They claimed institutions which teach secular subjects presented a real danger, and that girls and women should not study.
Haredi leaders have also attempted to effectively ban the internet from their communities, even declaring smartphones non-kosher.
However, studies suggest this interdict has had little effect, with ultra-orthodox Jews in Israel using the internet just as much as anyone else, according to the Washington Post.
Ultra-Orthodox rabbis ban women from going to university in case they get ‘dangerous’ secular knowledge: here.
This 20 May 2016 video in Spanish shows Costa Rican cyclist Andrey Amador winning the leader’s pink jersey in the Giro d’Italia cycling race.
Andrey Amador was the first Costa Rican ever, and the first Central American cyclist ever, to wear the pink jersey.
However, that was yesterday.
Today was a very difficult mountain stage.
When Amador had difficulty following other favourites on a steep slope, a woman waving a Costa Rican flag started running besides him, encouraging him.
By going downhill fast after the mountain top, Amador managed to catch up with other favourites again.
However, then came another mountain, and still another one …
Amador lost his pink jersey to Dutchman Steven Kruijswijk.
This April 2016 video is called Kruijswijk aiming high at the Giro d’Italia.
This is a Dutch interview with Kruijswijk after winning the pink jersey today.
Tomorrow, there will be time trial stage up a mountain. Kruijswijk now has 41 seconds advantage on number two, Italian favourite Nibali.
Who will win?
This video shows Dutch cyclist Tom Dumoulin, on his way to his victory in the first Giro d’Italia stage; a time trial today in Apeldoorn city in the Netherlands.
Second, just a few small parts of a second behind Dumoulin, was Primoz Roglic from Slovenia.
Third was Andrey Amador from Costa Rica.
Today, the Giro d’Italia cycling race will start in Apeldoorn city in Gelderland province in the Netherlands. Tomorrow, the cyclists during their second stage will pass the hill depicted in this 28 April 2016 video: the Duivelsberg; literally, Devil’s Mountain. The Duivelsberg is a beautiful area, where special animals live. An insect species, new to science was discovered there in 2003: Allopauropus montidiabolus.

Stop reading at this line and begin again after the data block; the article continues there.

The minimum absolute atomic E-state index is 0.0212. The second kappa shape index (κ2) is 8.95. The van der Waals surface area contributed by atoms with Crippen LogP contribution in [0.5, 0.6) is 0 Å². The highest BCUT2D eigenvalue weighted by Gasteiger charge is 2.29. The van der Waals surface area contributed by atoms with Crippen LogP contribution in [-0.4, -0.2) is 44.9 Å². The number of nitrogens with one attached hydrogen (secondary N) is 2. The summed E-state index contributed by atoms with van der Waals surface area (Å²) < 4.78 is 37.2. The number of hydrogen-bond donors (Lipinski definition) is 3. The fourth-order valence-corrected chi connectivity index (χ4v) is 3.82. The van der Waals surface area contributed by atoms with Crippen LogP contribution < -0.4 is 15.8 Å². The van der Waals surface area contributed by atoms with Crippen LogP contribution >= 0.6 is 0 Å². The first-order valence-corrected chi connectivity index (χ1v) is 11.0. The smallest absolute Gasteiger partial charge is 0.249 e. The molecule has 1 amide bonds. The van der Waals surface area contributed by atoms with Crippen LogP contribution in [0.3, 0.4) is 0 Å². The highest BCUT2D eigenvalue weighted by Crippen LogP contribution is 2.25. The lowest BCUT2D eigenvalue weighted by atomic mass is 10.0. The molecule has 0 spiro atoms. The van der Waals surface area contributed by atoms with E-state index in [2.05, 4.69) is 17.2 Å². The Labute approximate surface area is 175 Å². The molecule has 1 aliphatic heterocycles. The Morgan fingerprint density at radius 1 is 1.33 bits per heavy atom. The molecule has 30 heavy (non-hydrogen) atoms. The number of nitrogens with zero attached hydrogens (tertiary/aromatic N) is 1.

Wildlife warden Thijmen van Heerde blogs today that he really likes cycling. And that he hopes that the spectators of the Giro will also notice how beautiful the scenery through which the race passes is.
Part of the third Giro d’Italia stage is through the Gelderse Poort nature reserve. This video shows Fort Pannerden in that reserve. About Fort Pannerden: here.
This video shows the first stage of the Tour of Italy cycling race, the Giro d’Italia, which will start today in Dutch Apeldoorn city. That first stage is a 10 kilometer time trial.
Also the second and third stages will be in Gelderland province in the Netherlands this weekend, around Arnhem and Nijmegen cities. All the other stages will be in Italy, including some in mountainous areas.
198 cyclists will participate.
Among the favourites to win the first leader’s pink jersey in today’s time trial is Swiss veteran Fabian Cancellara. However, he suffers from a flu attack. Other good time trialists are Dutch Tom Dumoulin and Jos van Emden.
Among the favourites for top spots in the final classification are Vincenzo Nibali from Italy, Alejandro Valverde and Mikel Landa from Spain, and Steven Kruijswijk from the Netherlands.
The South African Team Dimension Data for Qhubeka will also participate; including four South African cyclists and Merhawi Kudus from Eritrea.